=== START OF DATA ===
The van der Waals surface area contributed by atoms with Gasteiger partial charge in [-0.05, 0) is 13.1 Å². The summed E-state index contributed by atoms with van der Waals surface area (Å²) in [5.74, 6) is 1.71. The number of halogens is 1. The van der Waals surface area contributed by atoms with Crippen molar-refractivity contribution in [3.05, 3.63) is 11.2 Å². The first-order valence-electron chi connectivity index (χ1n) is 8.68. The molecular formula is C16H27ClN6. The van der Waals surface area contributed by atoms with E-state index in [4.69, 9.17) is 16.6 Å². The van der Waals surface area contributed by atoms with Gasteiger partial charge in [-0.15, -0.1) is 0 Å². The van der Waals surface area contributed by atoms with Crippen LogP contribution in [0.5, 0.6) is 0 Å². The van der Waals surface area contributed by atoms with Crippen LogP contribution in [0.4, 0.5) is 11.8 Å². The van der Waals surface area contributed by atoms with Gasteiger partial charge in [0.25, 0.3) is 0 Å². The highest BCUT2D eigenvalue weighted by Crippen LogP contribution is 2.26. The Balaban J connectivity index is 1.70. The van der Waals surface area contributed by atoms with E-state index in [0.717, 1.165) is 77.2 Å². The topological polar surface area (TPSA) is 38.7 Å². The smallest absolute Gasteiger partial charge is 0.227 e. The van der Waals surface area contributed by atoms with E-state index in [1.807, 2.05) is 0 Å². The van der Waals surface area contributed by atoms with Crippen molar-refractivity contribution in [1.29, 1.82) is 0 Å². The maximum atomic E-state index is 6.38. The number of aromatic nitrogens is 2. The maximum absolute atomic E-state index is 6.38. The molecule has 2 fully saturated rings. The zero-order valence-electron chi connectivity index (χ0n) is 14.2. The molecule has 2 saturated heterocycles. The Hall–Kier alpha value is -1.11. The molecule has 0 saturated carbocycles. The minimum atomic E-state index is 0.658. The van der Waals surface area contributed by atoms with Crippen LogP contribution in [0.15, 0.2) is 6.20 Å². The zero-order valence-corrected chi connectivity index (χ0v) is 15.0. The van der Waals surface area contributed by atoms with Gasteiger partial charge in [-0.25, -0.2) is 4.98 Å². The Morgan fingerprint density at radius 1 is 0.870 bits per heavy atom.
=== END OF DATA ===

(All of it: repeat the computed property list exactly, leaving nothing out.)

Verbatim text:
The van der Waals surface area contributed by atoms with Gasteiger partial charge in [-0.05, 0) is 13.1 Å². The summed E-state index contributed by atoms with van der Waals surface area (Å²) in [5.74, 6) is 1.71. The number of halogens is 1. The van der Waals surface area contributed by atoms with Crippen molar-refractivity contribution in [3.05, 3.63) is 11.2 Å². The first-order valence-electron chi connectivity index (χ1n) is 8.68. The molecular formula is C16H27ClN6. The van der Waals surface area contributed by atoms with E-state index in [4.69, 9.17) is 16.6 Å². The van der Waals surface area contributed by atoms with Gasteiger partial charge in [-0.15, -0.1) is 0 Å². The van der Waals surface area contributed by atoms with Crippen LogP contribution in [0.5, 0.6) is 0 Å². The van der Waals surface area contributed by atoms with Crippen LogP contribution in [0.4, 0.5) is 11.8 Å². The van der Waals surface area contributed by atoms with Gasteiger partial charge in [0.25, 0.3) is 0 Å². The highest BCUT2D eigenvalue weighted by Crippen LogP contribution is 2.26. The Balaban J connectivity index is 1.70. The van der Waals surface area contributed by atoms with E-state index in [0.717, 1.165) is 77.2 Å². The topological polar surface area (TPSA) is 38.7 Å². The smallest absolute Gasteiger partial charge is 0.227 e. The van der Waals surface area contributed by atoms with E-state index in [1.807, 2.05) is 0 Å². The van der Waals surface area contributed by atoms with Crippen molar-refractivity contribution in [1.29, 1.82) is 0 Å². The maximum atomic E-state index is 6.38. The number of aromatic nitrogens is 2. The maximum absolute atomic E-state index is 6.38. The molecule has 2 fully saturated rings. The zero-order valence-electron chi connectivity index (χ0n) is 14.2. The molecule has 2 saturated heterocycles. The Hall–Kier alpha value is -1.11. The molecule has 0 saturated carbocycles. The minimum atomic E-state index is 0.658. The van der Waals surface area contributed by atoms with Crippen LogP contribution in [0.15, 0.2) is 6.20 Å². The zero-order valence-corrected chi connectivity index (χ0v) is 15.0. The van der Waals surface area contributed by atoms with Gasteiger partial charge in [-0.25, -0.2) is 4.98 Å². The Morgan fingerprint density at radius 1 is 0.870 bits per heavy atom.